Note that Oxfam's involvement in the West Bank was nothing to do with famine relief. It was purely political, the managers taking the money donated by honest folk for the relief of hunger and applying it towards their own political aims. It doesn't matter which side you take yourself, this diversion of funds should outrage you.

Now we read that Oxfam has decided to give its views on the gap between rich and poor - not in Africa, where it is extreme and identifiable as a cause of hunger, but in Britain. It has announced, pompously, that the five richest families in Britain have wealth equivalent to that of the poorest 20%. This is not a complaint that the poorest 20% are suffering from famine (they're not) just that they have perceived a sin (rich people tend to be rich and poor people tend to be poor). They have got involved, as in their Middle East caper, with politics, pure and simple, and using your money to do it.

Personally I shall never donate to Oxfam again.

14 March, 2014

Tony Benn

Tony Benn has died aged 88, denying a bed in an NHS hospital to someone, unlike him, who couldn't afford to go private.

You will find three sorts of obituaries of him: those from a dwindling few who think he was often right; some from the right of the political spectrum who think he was wrong about everything but one of those originals who spoke his mind which is a good thing (like Stalin, I suppose). The third, and there is a particularly ghastly version of this by Mary Wakefield in the Spectator, falls for his innate charm. Wakefield, whom he clearly twisted round his little finger, thought his philosophy was a belief in the inherent goodness of man.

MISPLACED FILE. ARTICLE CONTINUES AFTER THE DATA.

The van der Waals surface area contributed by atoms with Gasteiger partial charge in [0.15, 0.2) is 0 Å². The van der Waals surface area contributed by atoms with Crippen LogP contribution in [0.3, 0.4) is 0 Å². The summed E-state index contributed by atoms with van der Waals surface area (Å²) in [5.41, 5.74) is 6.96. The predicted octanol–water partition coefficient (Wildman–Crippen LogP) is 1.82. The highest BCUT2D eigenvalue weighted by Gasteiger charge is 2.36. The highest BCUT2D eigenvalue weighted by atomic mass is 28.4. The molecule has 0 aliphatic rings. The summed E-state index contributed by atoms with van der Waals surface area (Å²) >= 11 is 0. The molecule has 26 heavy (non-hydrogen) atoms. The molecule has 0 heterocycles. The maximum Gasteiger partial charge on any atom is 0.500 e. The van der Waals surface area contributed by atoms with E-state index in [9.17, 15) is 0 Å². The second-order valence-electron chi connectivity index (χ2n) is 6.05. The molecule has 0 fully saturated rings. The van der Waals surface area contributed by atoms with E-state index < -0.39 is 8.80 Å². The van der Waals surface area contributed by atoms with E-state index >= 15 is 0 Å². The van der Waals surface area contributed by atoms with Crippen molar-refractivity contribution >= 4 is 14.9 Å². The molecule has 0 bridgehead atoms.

There's clearly quite a lot that needs to be put right here.

In the '60s and '70s my father, the son of working class parents, was, like a lot of managers then, trying to understand what was going on with the working man, whom he had begun by regarding as his own type. In fact the British worker was the same, it was just that a new politics had entered the workplace and disruption, largely for disruption's sake, was its aim. It was the era of lightning strikes, intimidation and bullying, and Benn pushed this programme as hard as he could.

Benn, by contrast, the son of a cabinet minister, wealthy publisher and viscount, had never had any understanding of the working man and didn't until the day he died: there was a leitmotif of patronisation, which even came out in Mary Wakefield's panegyric where he described a couple of his visits to poor areas (Get me, I'm hanging out with the sans culottes). For Benn, the British workers were Karl Marx's useful idiots, catalysts he could put to use in his political melting pot. Most of them, those who weren't his acolytes, hated him.